I wrote a week ago about a delightful adventure JC and I had
with our friend Nils to a private lake an hour or so from
It seems we always learn something each time we fish. It may
not be earthshattering, but still goodies to tuck into ones
knowledge bank. Of course as we age, we tend to forget more,
so it may all work out even in the end. Nils shared some
history about the lake, interesting it itself. There was
new foliage, plants I hadn't seen before. The lake was
surrounded by reeds, which I assumed were cattails. Had I
looked more carefully I would have discovered they were
a yellow iris, wild, the same kind I actually have along one
section of our little Koi pond here.
In fact, Nils mentioned a evergreen tree which grows up there,
which apparently is quite rare. Part of the getting old, I
can't remember what it is. Next time I see Nils I'll have to
Have you noticed when you are on the stream or lake, the difference
in colors of the trees? They may all be 'green' - but the shades
and intensity is really amazing. If you were an artist and had
to paint the scene, what could you use for colors? How could you
And if you have mountains, have you observed the layers upon
layers which make up the scene before you? If you study it, does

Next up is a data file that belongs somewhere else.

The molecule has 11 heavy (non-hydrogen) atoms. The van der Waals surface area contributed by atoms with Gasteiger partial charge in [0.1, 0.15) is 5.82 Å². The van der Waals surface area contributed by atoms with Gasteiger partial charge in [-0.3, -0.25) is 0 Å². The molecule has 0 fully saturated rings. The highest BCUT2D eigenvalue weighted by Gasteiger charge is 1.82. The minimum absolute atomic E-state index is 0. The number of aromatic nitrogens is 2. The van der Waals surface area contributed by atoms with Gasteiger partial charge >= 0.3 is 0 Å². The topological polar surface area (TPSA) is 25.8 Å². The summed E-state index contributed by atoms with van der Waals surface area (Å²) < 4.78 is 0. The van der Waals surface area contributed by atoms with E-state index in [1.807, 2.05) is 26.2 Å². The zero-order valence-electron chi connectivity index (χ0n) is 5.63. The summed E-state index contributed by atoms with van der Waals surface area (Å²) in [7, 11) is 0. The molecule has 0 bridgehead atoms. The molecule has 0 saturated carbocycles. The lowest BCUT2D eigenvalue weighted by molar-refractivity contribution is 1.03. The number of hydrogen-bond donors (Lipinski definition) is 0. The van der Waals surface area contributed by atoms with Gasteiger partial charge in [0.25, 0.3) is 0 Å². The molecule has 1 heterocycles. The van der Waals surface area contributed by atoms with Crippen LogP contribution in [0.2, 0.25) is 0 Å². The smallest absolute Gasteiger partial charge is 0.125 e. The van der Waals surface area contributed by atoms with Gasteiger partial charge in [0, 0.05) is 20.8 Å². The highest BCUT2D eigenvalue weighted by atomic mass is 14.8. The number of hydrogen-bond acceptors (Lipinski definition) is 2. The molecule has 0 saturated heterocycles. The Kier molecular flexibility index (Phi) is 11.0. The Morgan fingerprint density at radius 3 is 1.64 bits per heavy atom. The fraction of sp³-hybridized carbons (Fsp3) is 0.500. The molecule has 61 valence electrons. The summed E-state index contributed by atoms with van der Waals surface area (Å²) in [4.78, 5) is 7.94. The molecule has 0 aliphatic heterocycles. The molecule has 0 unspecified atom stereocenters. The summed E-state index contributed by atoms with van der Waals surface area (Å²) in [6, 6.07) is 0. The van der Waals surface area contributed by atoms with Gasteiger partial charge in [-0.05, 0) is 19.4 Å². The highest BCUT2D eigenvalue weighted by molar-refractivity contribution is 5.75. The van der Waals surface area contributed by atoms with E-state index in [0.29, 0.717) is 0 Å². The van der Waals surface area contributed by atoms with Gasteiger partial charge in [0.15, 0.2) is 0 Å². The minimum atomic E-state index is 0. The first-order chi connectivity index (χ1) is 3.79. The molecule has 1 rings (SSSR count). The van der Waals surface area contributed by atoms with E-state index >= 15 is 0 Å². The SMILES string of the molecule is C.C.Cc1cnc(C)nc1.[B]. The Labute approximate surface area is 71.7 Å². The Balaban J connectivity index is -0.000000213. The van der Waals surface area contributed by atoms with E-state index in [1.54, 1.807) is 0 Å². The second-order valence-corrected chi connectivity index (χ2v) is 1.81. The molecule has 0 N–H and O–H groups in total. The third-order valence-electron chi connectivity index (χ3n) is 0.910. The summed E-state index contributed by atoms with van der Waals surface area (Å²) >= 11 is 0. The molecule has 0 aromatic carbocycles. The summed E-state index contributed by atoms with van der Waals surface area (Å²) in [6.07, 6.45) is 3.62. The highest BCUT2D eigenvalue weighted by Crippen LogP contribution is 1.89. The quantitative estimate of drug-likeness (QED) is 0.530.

it begin to look like the layers of a stage setting?
And the same tree, growing on a hill a few miles away, looks
entirely different? The color may be deeper - but you know
really it isn't. Something called light refraction and reflection.
And the whole scene changes again with the changing positions of
the sun. Another whole picture.
There were a few wildflowers, we have some books on wildflowers,
but we didn't have any with us that day. So I dug them out and
looked for the little yellow flowers. The one book is keyed by
color of the flower which helps a lot. I did find it, but it
presented another thought.
I can sit in my living room and see a lovely assortment of flowers.
Some are wild flowers which we dug and transplanted. I've lost
a few, but many have survived. Many of the wild flowers have
been 'tamed' and commercialized. And the people who know about
such things have changed the size, look, and even added colors
which the wild plant didn't produce.
Do you have any idea how many flowering plants there are? How
about in the whole world? And who decided to tame which ones
As the British colonized a large share of the world, they took
little pieces of home with them. They wanted to re-create the
comfort their gardens at home gave them. So across a great share
of the world, roses and lilacs were transplanted. Off the subject,
they also transplanted trout.
As we travel to fish, or spend a lovely day in our favorite stream,
we are surrounded with all sorts of wonderment. It is there for
the looking. A piece of the whole to lift our spirits and
enrich our souls. Make sure you don't miss the show.
~ The LadyFisher
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